At one time or another, we’ve all been there — stuck in a queue, waiting somewhere for something.
Sitting, watching, waiting, looking at our watches. While waiting, maybe you nabbed a terribly wrinkled, outdated Sports Illustrated or People on the table or wall mounted magazine rack.
Or maybe you are standing in line, which is a completely different ball of wax, if balls of wax were horribly boring. Which they are, I think.
Queues are different for all businesses and usually involve some sort of waiting room or line to gather up customers until it is their turn to be next.
Richard Larson, director of the Center for Engineering Systems Fundamentals at MIT has been researching queuing psychology for more than two decades. A research study of his from 2008 found that, surprise surprise – “eliminating empty time, makes wait times seem shorter.” (article)
What is your businesses queue? Do you have an area where customers wait?
What do you do to ease those boring wait times ?
Mobile web predictions are everywhere, and I’m not one to make any of those. But, I will say that as mobile web becomes more prevalent, you have a terrific opportunity not only to ease wait times, but also build your business by offering some content to folks as they wait.
Here are a few ideas I’ve used or seen to deliver content.
Insert QR Codes
According to Nielsen, 28% of all cell phones in the U.S. are now of the smartphone variety. This is a great opportunity to use a service like Kaywa to create a QR code that folks can scan with a QR Reader App that will open a video, a mobile site, or even pop up a phone number for them to save.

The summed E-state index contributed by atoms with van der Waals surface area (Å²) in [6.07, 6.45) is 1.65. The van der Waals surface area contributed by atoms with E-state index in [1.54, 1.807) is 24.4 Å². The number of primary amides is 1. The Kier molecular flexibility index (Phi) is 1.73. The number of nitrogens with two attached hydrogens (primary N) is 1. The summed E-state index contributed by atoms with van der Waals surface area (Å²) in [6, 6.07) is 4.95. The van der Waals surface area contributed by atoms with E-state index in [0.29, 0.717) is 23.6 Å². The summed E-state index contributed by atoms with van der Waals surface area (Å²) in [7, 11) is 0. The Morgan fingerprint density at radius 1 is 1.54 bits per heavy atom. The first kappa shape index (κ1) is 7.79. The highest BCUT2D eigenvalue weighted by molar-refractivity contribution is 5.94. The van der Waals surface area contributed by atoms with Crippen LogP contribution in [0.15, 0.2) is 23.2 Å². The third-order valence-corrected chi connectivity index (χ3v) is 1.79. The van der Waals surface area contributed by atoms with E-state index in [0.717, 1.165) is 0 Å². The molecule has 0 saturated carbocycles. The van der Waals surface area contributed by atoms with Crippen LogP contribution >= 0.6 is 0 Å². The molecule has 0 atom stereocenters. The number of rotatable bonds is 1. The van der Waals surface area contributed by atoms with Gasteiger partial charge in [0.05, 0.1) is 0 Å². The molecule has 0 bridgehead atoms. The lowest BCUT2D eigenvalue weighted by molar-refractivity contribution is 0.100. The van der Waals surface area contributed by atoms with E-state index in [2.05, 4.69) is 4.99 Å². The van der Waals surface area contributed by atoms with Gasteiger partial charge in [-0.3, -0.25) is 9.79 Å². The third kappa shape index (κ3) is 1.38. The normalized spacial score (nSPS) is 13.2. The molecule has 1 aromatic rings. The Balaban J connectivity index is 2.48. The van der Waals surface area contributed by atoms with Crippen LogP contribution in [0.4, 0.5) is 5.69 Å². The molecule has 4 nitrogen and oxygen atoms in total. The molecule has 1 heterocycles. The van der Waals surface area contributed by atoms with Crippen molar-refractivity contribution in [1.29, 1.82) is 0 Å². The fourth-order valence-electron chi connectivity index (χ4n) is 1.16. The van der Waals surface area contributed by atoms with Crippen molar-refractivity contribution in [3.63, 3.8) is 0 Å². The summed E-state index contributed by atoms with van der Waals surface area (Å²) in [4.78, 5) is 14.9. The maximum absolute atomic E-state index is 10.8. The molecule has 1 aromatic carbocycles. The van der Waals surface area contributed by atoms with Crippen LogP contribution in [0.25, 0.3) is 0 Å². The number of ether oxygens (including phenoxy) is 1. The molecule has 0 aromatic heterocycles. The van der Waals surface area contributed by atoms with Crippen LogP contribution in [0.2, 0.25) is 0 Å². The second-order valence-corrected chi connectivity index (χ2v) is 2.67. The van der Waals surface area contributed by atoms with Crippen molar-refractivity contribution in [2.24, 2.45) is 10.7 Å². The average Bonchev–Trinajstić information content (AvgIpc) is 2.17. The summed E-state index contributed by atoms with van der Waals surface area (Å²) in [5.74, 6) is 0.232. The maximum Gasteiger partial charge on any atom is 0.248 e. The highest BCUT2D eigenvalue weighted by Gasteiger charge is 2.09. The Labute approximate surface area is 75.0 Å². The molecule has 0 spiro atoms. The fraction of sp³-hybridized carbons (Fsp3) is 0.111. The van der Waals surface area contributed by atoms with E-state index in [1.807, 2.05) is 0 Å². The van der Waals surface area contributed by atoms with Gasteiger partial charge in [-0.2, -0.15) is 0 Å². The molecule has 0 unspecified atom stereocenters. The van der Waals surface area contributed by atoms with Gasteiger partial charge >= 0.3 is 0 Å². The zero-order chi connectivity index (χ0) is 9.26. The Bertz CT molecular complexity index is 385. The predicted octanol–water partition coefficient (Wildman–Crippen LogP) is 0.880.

IDEA: Develop videos for customers in different stages in your business cycle and have them scan the code upon checking in or have multiple codes customers can choose from. For example, new customers could scan a QR code that would prompt a welcome video after checking in at the front desk. Return customers may be directed to content that shows them what is new.
Recently, I worked with a quick service food restaurant located in a mall to build their texting list by inserting posters within eye view of the folks waiting in line. The posters said “Pssst, want free food?” with instructions of the keyword and phone number to text. The result in one week was a 500% increase in subscribers over the last 10 months.
There is a local dentist who uses iPads to collect patient information at check-in. After filling out the info, the patient is permitted to hang on to the iPad until they see the dentist.
IDEA: Maybe iPads are an expensive example for your business, but there may be cheaper options. Maybe you have a podcast? Purchase a few iPod Nanos with the latest episodes already uploaded. Make sure you provide wipes for the earbuds (eww, gross).
Perhaps you may consider “losing control” of your marketing, as David Meerman Scott suggests, and offer up a Flip Video camera or two and politely suggest that folks do a testimonial or chronicle their time in the waiting room. Might make for some great video to use on your site, blog, emails or social media sites.
Whether it is by providing content or building engagement, customer queues give you a great opportunity to fill dead time to your and your customer’s advantage.
What have you done to fill that dead time? Any of the above? Anything different?